Murderers! And The Lives They Live
There was quite a bit of conversation last week after I posted about the benevolent act of Philip Workman, a man executed in Tennessee last week for murder. The initial comments put me deep in thought and I’ve been trying to think through my values and ethics and trying to make sure I’m not holding double standards. This is not a direct response to those comments, but it was provoked by those thoughts. Today, I simply wanted to write a brief devotional thoughts post about some of the heroes of the Christian faith.
Moses seemed to often be in the right place at the right time. As a baby, when his fellow Hebrew tots were being killed off, Moses managed to get in with Pharaoh’s family and grow up as royalty. Then he grew up, learned a bit about his history, and in a moment of zeal kills a guy. He lives as a fugitive in the desert for about forty years and then goes on to lead one of the greatest freedom movements of ancient times, the exodus of the Jewish people out of Egypt. Moses was a murderer, though never captured and convicted, and he then went on to be a famous leader and a pillar of the Jewish and Christian faith.
David is the original Cinderalla-story: Shepard boy becomes Israel’s great King. Every kid in a church grows up hearing about how David slays Goliath. And we don’t really see it as murder, it’s the epic good vs. evil story, redemptive violence at its finest. So, most wouldn’t agree that David qualifies as a murderer for that. But the other story we don’t teach many kids in church, is about David committing adultery and then having a man killed to protect his crime. And as repentant as David might have been, David was a murderer. David even recommended the death penalty for a person who committed a crime such as his, but the sentence was never carried out. David is remembered as one of Israel’s Greatest Kings, which seems to overshadow his death-deserving crime.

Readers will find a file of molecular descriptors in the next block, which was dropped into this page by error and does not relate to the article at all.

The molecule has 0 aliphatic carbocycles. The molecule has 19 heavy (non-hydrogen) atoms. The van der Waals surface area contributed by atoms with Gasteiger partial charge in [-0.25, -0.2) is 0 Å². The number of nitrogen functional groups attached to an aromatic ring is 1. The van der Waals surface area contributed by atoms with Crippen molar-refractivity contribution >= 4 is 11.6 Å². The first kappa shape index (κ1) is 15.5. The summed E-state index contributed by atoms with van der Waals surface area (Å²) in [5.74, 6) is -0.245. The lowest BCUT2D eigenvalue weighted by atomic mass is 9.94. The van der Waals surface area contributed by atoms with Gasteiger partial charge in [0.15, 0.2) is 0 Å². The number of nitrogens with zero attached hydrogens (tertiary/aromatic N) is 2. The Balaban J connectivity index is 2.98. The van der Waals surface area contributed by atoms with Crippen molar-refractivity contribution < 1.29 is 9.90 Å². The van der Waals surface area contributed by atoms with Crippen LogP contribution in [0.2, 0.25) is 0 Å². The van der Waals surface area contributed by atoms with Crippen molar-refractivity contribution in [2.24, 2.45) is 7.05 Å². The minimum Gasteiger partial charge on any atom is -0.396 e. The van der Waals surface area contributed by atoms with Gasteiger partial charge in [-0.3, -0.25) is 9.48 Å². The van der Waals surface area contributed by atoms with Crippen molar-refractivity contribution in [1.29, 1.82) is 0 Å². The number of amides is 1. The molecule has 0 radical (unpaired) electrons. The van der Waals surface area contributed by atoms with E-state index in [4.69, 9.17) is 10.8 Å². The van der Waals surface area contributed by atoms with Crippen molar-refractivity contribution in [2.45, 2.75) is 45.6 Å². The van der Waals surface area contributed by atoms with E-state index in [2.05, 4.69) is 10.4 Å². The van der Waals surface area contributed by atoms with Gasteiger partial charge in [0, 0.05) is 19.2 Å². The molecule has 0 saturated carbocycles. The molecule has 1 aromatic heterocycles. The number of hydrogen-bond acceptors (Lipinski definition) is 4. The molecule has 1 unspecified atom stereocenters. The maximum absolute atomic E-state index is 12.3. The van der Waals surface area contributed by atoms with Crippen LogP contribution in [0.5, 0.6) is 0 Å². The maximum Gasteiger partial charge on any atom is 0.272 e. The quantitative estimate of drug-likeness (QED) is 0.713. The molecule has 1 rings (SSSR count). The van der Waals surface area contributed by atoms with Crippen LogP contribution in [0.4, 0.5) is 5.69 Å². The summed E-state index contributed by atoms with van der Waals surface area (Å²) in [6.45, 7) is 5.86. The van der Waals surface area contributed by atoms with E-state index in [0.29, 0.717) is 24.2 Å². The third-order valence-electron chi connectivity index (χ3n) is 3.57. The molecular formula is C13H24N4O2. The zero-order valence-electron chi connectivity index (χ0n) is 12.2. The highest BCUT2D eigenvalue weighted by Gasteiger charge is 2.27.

Paul is, next to Jesus, probably the most influential forefather of the Christian faith. The guy wrote half the New Testament, established churches all over the Roman Empire and was a martyr for the faith. Paul was so special, Jesus even paid him a special visit after he’d already ascended to heaven. By his own admission Paul was a murderer of Christian’s prior to becoming one himself. The fact that Paul’s murderous campaigns were one of the greatest original threats to Christianity does not seem to phase us now as we lift him up as one of the founding pillars of our faith.
Jesus himself was more or less a fugitive for part of his three years of ministry. He constantly avoided certain areas and had to duck away from persecuting crowds (how he managed that is a mystery to me). And Jesus, who maintained his innocence until the very end received the death penalty.
The point of this short run down of Biblical figures was not to make a statement that murder is okay, by no means do I think killing someone is ever a good idea. It was a chance however to reflect on how four of the greatest figures in the Bible were or were treated as criminals, and yet we are able to look through that, around it, in spite of it and see the great good that was accomplished through them as well. I have the great honor to work with many youth who in their own moments have made grave mistakes and they are paying a price for that. However, I would hope I, and no one else, ever stamps a permanent label on them that keeps them from having a second chance and keeps others from recognizing each benevolent act that they make. Here’s to every murderer who has turned their life around and contributed to the well being of humanity, I applaud you.